Tesco & Aldi among retailers to warn Brazil over law threatening Amazon rainforest

Amazon rainforest
In the open letter to Brazilian politicians, the retailers said the new law being put forward for a vote posed “potentially even greater threats to the Amazon than before”
// UK grocers have issued a warning to Brazil if it passes a law which threatens the Amazon rainforest
// They have raised concerns over a new effort by Brazil to legalise the private occupation of public land
// The move was first attempted a year ago but was withdrawn after over 40 organisations threatened to stop sourcing products from Brazil

Major supermarkets in the UK have issued a warning to Brazil that they could stop sourcing products from the country if it passes a law which threatens the Amazon rainforest.

Tesco, Aldi, Marks & Spencer, Lidl, Sainsbury’s, Co-op, Waitrose and Iceland are among grocers which have raised concerns over a new effort by Brazil to legalise the private occupation of public land, mostly in the Amazon.

Asda, Morrisons and Greggs are also among the companies signing an open letter warning against the proposed law, along with other retailers, producers, investors and industry bodies.

The move, which was first attempted a year ago but was withdrawn after more than 40 major organisations made the same threat over supply chain sourcing, will likely drive deforestation.

Conservationists have previously warned it will legitimise previous illegal land grabs and pave the way for more forests to be burned and cleared for agriculture such as beef and soy, which is used as an animal feed for livestock.

It will make it harder to meet international targets to tackle climate change, as forests are huge carbon stores, and undermine the rights of indigenous communities in the region.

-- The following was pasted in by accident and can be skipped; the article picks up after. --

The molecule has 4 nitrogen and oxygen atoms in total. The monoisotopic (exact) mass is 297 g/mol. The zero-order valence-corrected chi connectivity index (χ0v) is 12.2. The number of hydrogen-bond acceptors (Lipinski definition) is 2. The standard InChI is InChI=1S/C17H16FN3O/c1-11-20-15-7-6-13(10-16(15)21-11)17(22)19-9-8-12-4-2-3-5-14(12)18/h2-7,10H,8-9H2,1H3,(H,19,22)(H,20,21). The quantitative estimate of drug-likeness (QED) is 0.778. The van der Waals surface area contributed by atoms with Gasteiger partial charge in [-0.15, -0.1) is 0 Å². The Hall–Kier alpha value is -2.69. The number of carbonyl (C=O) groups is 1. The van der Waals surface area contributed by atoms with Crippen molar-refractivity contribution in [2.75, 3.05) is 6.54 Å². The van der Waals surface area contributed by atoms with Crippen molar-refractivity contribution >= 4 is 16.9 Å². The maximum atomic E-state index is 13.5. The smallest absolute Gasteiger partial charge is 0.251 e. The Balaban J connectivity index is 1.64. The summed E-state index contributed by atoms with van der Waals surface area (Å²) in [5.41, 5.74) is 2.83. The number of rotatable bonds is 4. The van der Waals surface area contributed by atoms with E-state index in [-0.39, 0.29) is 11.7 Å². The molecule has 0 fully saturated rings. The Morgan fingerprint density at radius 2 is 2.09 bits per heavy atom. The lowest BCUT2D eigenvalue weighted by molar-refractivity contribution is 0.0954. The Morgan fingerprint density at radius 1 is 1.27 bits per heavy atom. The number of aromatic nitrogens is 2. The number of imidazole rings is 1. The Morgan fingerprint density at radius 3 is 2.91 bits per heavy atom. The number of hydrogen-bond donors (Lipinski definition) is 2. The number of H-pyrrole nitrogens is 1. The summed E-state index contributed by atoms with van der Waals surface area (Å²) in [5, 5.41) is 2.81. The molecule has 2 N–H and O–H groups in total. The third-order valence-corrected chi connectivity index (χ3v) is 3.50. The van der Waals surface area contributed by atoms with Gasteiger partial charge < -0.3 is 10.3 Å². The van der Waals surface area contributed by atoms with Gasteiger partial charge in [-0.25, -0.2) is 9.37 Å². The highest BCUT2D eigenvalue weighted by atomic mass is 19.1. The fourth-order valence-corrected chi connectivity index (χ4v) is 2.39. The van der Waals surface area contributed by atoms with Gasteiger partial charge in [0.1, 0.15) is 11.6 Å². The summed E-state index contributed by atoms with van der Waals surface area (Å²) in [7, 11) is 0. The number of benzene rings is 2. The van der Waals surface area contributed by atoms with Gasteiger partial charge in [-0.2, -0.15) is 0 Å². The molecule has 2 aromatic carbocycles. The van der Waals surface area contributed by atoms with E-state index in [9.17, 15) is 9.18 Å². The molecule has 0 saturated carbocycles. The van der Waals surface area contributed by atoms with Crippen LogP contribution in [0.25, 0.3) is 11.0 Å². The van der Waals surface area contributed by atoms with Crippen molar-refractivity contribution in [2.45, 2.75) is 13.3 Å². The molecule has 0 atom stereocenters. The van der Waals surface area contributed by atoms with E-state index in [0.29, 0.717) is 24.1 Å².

In the open letter to Brazilian politicians, the retailers said the new law being put forward for a vote posed “potentially even greater threats to the Amazon than before”.

The companies also warned that they had seen circumstances “result in extremely high levels of forest fires and deforestation in Brazil” in the past year.

The companies say they want to help develop sustainable land management and agriculture in Brazil, and support economic development while upholding indigenous community rights, without putting at risk progress in protecting vital natural systems that are essential for the world.

“The Amazon faces a new threat with legislation that undermines the credibility of environmental protections,” Co-op head of food policy Cathryn Higgs said.

“Its rainforest is essential to planetary health and it’s imperative the proposed legislation isn’t given any airtime by the Brazilian government.

“We are joining forces with environmentally and socially responsible organisations to oppose the measures being put forward.

If these new laws are brought in we will have no choice but to reconsider our support and use of the Brazilian agricultural commodity supply chain.”

WWF-UK science and conservation executive director Mike Barrett said: “We cannot fight the climate crisis without the Amazon, yet its future hangs in the balance as deforestation pushes it closer to the point of collapse.

“If passed, this vote in the Brazilian Congress will fuel further destruction and place greater risk on the lives of the people and wildlife who call it home.

“As global efforts to protect the Amazon threaten to be undermined, it’s encouraging to see major businesses sounding the alarm.”

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